Marstel-Day, LLC Wins Three 2012 Environmental Business Journal Awards

Marstel-Day, LLC was chosen to receive three Environmental Business Journal (EBJ) awards for 2012: one for business achievement for a small firm, one for social contributions, and one for project merit. This marks the ninth consecutive year that Marstel-Day has won one or more EBJ awards.

EBJ awarded Marstel-Day a silver medal for business achievement for small firms (of size less than $20 million in assets) for achieving a nearly 50% increase in revenue over 2011 and more than a 125% increase in revenue since 2008. During this same period, Marstel-Day employee numbers have grown from 34 employees in November 2008 to more than 100 employees today, nearly tripling its size in five years and achieving a 20% increase in employees in 2012. This is not the first time that Marstel-Day has been recognized by the EBJ for its dynamism and growth: Marstel-Day has previously won gold, silver, and bronze medals for business achievement.

Marstel-Day also won a Social Contribution award for its relationship-building efforts with its Fredericksburg, VA community. Marstel-Day was recognized for: 1) its educational partnership with the University of Mary Washington through which the company continues to recruit student interns and has launched a joint Climate, Environment and Readiness (CLEAR) Plan for the region; 2) its economic partnership with the City of Fredericksburg through its HUBZone status; and 3) its environmental partnership as demonstrated by Marstel-Day’s ten years of community tree-planting on Earth Day.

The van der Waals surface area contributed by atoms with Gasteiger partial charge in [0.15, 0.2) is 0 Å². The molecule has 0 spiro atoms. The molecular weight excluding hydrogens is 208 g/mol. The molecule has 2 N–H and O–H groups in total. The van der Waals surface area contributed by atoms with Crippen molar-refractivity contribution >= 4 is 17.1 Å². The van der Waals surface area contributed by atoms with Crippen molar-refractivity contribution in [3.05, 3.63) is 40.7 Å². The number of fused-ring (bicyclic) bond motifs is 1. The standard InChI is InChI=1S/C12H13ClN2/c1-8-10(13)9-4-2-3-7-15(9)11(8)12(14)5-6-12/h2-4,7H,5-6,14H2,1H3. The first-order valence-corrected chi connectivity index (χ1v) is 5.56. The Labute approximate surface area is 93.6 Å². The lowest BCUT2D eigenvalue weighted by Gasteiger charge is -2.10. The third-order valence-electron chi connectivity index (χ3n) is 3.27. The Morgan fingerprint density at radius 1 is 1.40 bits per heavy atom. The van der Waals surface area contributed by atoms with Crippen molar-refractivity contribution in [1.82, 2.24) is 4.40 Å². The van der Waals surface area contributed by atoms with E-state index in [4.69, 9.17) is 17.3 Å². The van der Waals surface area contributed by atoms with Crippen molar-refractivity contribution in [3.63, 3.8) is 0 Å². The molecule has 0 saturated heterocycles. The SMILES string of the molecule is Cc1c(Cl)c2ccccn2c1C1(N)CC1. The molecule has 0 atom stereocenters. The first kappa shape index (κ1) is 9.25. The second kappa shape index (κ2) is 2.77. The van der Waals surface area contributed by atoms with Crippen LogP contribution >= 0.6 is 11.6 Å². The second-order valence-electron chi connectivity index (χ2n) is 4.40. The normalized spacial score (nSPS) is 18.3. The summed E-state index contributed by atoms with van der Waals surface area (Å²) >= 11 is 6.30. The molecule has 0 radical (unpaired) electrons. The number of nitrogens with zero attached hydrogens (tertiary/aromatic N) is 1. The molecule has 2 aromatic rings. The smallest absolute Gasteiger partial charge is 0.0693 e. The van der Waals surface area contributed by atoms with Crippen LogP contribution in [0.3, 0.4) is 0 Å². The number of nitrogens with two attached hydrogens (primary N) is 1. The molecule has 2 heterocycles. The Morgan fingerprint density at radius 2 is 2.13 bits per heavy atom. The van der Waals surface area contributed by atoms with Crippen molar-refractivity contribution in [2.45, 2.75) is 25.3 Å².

Finally, the EBJ also awarded Marstel-Day a Project Merit Award in the “Planning and Strategy” category for the completion of an Army Water Security Study for the Army Environmental Policy Institute (AEPI), in response to a need to transform Army water programs from narrowly defined functional processes into a comprehensive water strategy. Marstel-Day established a conceptual framework for a water planning process by identifying six critical water security factors: sources, supplies, sustainable practices, survivability, sponsorship, and stakeholders. This framework can be adapted by other agencies to help plan for and achieve water security goals. Marstel-Day’s work illustrated the many factors that must be considered in developing comprehensive plans to create sustainable water source protection and supply programs, including: pollution risks to water sources; growing demand for limited water supplies; water rights disputes; climate change impacts; deteriorated water systems; limitations on water withdrawals to protect ecosystems; and potential water supply disruptions caused by system failures or natural disasters.

The 2012 EBJ awards will be presented at a special ceremony at the Environmental Industry Summit XI, an annual three-day event hosted by EBI Inc., in Coronado, CA on March 6-8, 2013.

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